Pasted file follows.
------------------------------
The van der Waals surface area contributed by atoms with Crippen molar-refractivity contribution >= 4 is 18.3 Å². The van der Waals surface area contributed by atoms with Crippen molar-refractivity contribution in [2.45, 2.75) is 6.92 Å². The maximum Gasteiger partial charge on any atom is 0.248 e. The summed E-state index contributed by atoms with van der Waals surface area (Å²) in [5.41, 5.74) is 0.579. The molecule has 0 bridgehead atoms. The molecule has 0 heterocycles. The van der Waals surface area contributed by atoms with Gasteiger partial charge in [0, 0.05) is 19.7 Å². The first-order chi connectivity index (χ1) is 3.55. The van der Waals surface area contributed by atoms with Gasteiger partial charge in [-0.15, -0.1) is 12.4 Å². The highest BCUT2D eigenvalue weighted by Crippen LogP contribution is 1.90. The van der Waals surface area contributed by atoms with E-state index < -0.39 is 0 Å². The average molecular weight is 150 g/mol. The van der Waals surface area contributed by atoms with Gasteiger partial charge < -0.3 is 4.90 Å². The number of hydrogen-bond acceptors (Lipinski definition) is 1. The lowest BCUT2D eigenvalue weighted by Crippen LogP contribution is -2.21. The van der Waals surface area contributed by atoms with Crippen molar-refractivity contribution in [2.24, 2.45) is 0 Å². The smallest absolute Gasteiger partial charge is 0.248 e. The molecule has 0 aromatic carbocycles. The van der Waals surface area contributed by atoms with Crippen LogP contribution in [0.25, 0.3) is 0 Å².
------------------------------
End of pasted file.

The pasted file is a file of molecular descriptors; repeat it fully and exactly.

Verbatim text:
The van der Waals surface area contributed by atoms with Crippen molar-refractivity contribution >= 4 is 18.3 Å². The van der Waals surface area contributed by atoms with Crippen molar-refractivity contribution in [2.45, 2.75) is 6.92 Å². The maximum Gasteiger partial charge on any atom is 0.248 e. The summed E-state index contributed by atoms with van der Waals surface area (Å²) in [5.41, 5.74) is 0.579. The molecule has 0 bridgehead atoms. The molecule has 0 heterocycles. The van der Waals surface area contributed by atoms with Gasteiger partial charge in [0, 0.05) is 19.7 Å². The first-order chi connectivity index (χ1) is 3.55. The van der Waals surface area contributed by atoms with Gasteiger partial charge in [-0.15, -0.1) is 12.4 Å². The highest BCUT2D eigenvalue weighted by Crippen LogP contribution is 1.90. The van der Waals surface area contributed by atoms with E-state index < -0.39 is 0 Å². The average molecular weight is 150 g/mol. The van der Waals surface area contributed by atoms with Gasteiger partial charge < -0.3 is 4.90 Å². The number of hydrogen-bond acceptors (Lipinski definition) is 1. The lowest BCUT2D eigenvalue weighted by Crippen LogP contribution is -2.21. The van der Waals surface area contributed by atoms with Crippen molar-refractivity contribution in [2.24, 2.45) is 0 Å². The smallest absolute Gasteiger partial charge is 0.248 e. The molecule has 0 aromatic carbocycles. The van der Waals surface area contributed by atoms with Crippen LogP contribution in [0.25, 0.3) is 0 Å².